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Choosing The Right Flooring For Your New Home

Choosing The Right Flooring For Your New Home

Since the floor is a key design element to any room in your new home, you'll need to ask yourself a series of questions so you can be sure you select the right flooring based on design, location, lifestyle and budget.

The first step in choosing a floor is deciding what look and feel you want for each room and throughout your home. Remember your floor is a key design element so you'll want to spend some time selecting the right materials (wood, laminate, vinyl, carpet, cork, bamboo, ceramic and linoleum to name a few), colors, patterns, textures and even shapes for each room.

This rich oak floor perfectly complements the lighter tones of the kitchen cabinetry in this luxurious European design.

Thanks to today's state-of-the-art printing and embossing technology, it's hard to tell genuine material from the manufactured look-alike. Your final selection should depend on a combination of factors including: personal preference, location, budget and your lifestyle.

The more popular flooring options are wood, laminate, vinyl, ceramic and linoleum.

Today's wood conjures up a myriad of options to complement any interior décor from traditional woods like oak and pine to more exotic species. When you pair them with a huge selection of stains, gloss levels, widths, surface textures and edge details, you can create a truly unique space.

Enjoy Old World charm in this rustic great room featuring wide plank oak floors and a two-story fireplace.

A really good laminate can mimic the look and feel of wood, stone, brick and ceramic by using a highly detailed, high-resolution photograph of the genuine material. It'a treated with an easy to clean surface that resists spills and protects the floor from stains, fading or wear, so you end up with a floor that looks authentic.

Equally impressive is vinyl, which comes in thousands of designs and thanks to new technology it looks and feels like natural materials such as hardwood, limestone, slate and ceramic.

Genuine linoleum is made from natural ingredients including linseed oil, mineral pigments, limestone and ground cork or wood, which make it a very resilient floor. Its vivid, saturated colors create designs that range from traditional marbleized images to more contemporary flecked patterns and solid colors.

This gorgeous master bath is designed in soothing earth tones with plenty of pampering amenities like a garden tub, spa shower, dual vanities and heated tile floor.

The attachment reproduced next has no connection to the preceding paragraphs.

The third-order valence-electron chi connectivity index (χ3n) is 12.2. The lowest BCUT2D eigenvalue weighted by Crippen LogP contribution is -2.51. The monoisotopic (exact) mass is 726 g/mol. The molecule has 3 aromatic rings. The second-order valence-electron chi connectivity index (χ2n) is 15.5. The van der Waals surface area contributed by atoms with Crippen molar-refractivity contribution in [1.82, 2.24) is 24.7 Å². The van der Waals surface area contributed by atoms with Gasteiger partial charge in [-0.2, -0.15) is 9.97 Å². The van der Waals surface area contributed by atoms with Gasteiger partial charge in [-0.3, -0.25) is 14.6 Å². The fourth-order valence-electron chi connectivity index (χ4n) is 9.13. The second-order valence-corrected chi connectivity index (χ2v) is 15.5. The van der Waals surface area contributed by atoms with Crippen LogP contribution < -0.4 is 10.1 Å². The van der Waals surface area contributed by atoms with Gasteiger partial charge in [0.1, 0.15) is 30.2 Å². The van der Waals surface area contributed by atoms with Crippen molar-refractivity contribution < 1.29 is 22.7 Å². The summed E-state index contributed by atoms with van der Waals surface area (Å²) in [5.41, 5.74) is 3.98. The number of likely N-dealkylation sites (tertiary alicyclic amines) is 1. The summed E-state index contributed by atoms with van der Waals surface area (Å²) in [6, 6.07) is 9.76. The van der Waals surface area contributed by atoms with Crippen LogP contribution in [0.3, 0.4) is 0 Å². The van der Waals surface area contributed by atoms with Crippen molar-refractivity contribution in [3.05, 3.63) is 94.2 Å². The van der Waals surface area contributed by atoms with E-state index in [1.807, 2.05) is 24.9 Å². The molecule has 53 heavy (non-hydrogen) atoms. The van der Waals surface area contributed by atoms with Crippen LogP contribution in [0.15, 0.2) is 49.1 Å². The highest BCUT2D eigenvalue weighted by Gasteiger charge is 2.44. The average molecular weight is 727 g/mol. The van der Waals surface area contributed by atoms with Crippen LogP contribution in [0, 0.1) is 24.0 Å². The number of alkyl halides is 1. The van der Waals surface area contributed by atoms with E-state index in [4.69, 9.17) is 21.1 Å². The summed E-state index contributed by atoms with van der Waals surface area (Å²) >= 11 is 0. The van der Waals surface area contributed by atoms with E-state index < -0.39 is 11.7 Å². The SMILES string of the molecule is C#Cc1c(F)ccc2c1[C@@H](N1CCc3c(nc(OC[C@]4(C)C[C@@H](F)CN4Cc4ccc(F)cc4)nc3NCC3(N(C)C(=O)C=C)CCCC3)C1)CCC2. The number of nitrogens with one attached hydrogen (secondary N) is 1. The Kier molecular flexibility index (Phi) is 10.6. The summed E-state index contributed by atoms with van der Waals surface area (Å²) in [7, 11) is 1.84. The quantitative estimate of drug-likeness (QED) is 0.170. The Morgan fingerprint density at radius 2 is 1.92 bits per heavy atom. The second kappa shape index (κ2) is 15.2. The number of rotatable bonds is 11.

Now that you know what your design options are, you need to figure out what flooring works best in certain locations. For example, a floor for a full bathroom with a shower and/or tub needs to withstand pooling water and humidity fluctuations. Hardwood, which can buckle, gap or warp when subjected to standing water and/or moisture, is not the best choice for a full bathroom. Better options include ceramic tile and vinyl sheet, which are practically impervious to water. Laminate, linoleum and vinyl tile are good options, however, special waterproofing precautions should be taken around perimeters and seams.

You can try on a new floor with Lumber Liquidators® new Room Designer.

Next you need to figure what level of your home the floor will be installed — on grade (ground level), above grade (above ground level) and below grade (basements and below ground level), because that will affect your floor choice. For on and above grade you'll want to use hardwood, laminate, vinyl sheet, vinyl tile, ceramic and linoleum. If the on grade subfloor is concrete, especially in new construction, you should allow enough time for the concrete to sufficiently dry before installing your floor. This is especially true for hardwood, which can buckle or gap if installed over concrete that has too much moisture.

When it comes to below grade, you may have moisture issues that affect your floor's performance. Floors susceptible to damage from moisture, such as hardwood flooring, are therefore not recommended for below grade on concrete installations. However, engineered hardwood can be used below grade. Just be careful to look for the maximum moisture emission level recommended for the particular product you plan on using.

Choosing a floor that you will love to live with is not just a matter of looks. The floor must suit your lifestyle. Do you have children or do you plan on having children down the road? Do you have pets? Are you concerned with slipping? How much time are you willing to commit to maintaining your floor? Are you concerned with indoor air quality, allergens and/or odors?

After you've taking into consideration design, location and lifestyle, it is on to the most important consideration — your budget. You'll want to think about the life expectancy of the floor you choose (based on your lifestyle), if you plan on changing your floor down the road, total installation cost and maintenance.

Check out all the benefits of green flooring.

Design Tip
Since natural sunlight or ultraviolet (UV) light can change a floor's color, be cautious what material you choose and what room you choose to use it in. Some species of hardwood, such as Brazilian cherry, take on a darker, richer color over time, when exposed to direct sunlight, which can be considered a desirable design change. Today's vinyl floors do not yellow like their predecessors did when exposed to light, so their colors remain true overtime. Since new linoleum can have a yellow cast, called a drying room it's recommended to let linoleum samples sit in a sunny location in your home for several hours before selecting your floor.

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